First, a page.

Par Value

Par Value

Published On: March 13, 2023

Written by: Ben Atwater and Matt Malick

What have the bankers done this time around? Luckily, for now, the answer is fairly simple.

To be frank, all bank runs are fairly simple. Depositors get scared about a bank’s solvency, pull their deposits and leave the bankers with mismatched assets and liabilities, creating insolvency.

For banks, loans and securities are assets, while deposits are liabilities. A natural risk exists because deposits (liabilities) are callable on demand, whereas assets (loans and securities) normally have a set maturity date.

The root of the current problem goes like this. If a bank, such as Silicon Valley Bank, bought Treasury bonds back in January 2021 and those bonds mature in 2030, the bonds would have been worth 20% less than what the bank paid for them.

That is a big loss for a government guaranteed asset like a Treasury bond. As portfolio losses mounted, the bank’s depositors withdrew cash as rumors about the bank’s solvency began swirling.

We can assume then that many other banks have meaningful losses on their bond holdings and could be subject to a run. To address this issue, the U.S. Federal Reserve initiated a new program called the “Bank Term Funding Program (BTFP),” which allows banks to borrow unlimited amounts against a range of securities at par value. It means the Fed will lend the face value of a bond to make sure banks have enough cash to support deposits.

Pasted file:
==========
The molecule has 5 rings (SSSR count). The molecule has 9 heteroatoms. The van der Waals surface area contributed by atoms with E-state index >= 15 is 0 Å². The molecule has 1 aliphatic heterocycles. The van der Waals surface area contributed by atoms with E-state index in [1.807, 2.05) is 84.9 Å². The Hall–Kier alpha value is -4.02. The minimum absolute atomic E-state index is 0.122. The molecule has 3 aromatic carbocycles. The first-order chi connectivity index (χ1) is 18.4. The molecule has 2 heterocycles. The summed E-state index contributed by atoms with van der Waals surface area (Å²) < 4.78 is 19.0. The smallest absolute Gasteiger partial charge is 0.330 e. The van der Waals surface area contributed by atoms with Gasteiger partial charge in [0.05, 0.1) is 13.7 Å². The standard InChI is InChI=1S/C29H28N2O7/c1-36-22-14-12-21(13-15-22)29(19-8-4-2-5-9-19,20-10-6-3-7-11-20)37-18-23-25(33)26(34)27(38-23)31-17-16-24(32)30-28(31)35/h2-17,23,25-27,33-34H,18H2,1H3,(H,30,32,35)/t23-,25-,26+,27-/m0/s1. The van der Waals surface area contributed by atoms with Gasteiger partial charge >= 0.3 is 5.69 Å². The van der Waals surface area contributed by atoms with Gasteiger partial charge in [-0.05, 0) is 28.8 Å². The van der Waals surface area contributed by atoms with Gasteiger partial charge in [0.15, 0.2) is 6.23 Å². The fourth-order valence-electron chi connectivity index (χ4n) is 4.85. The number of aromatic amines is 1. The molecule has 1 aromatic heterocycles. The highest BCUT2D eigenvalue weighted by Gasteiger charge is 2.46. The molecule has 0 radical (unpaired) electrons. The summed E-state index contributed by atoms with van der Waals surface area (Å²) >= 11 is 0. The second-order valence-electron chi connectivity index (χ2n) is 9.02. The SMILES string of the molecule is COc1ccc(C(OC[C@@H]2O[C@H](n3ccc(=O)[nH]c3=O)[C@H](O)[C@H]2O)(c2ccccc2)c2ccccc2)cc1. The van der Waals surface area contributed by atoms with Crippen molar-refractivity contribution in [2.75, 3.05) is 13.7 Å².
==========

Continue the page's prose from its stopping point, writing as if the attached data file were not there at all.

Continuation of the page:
Par value is the amount of money that the issuer of a bond promises to repay bondholders at the maturity date of the bond. We normally refer to the par value as “100.” Think of that as cents on the dollar. For example, the Treasury bond we referenced previously would have a market value of 80, even though the bank purchased it for 100. However, it will still mature for 100 on its maturity date; 80 is simply the current market value.

In our client portfolios, we keep our maturities short. We buy bonds with the intention of holding them to maturity to realize their par value. We own no regional bank stocks as part of our core portfolio.

Therefore, although the environment for assets continues to be difficult into 2023, our investment process is continuing to hold up relatively well. Our insistence on being investors and not speculators and our commitment to highly transparent investing is working.

Bank failures aren’t going to make this year any easier, but it’s also impossible to know what the market has already priced in and what it hasn’t. We will continue to stick to our process without deviation.

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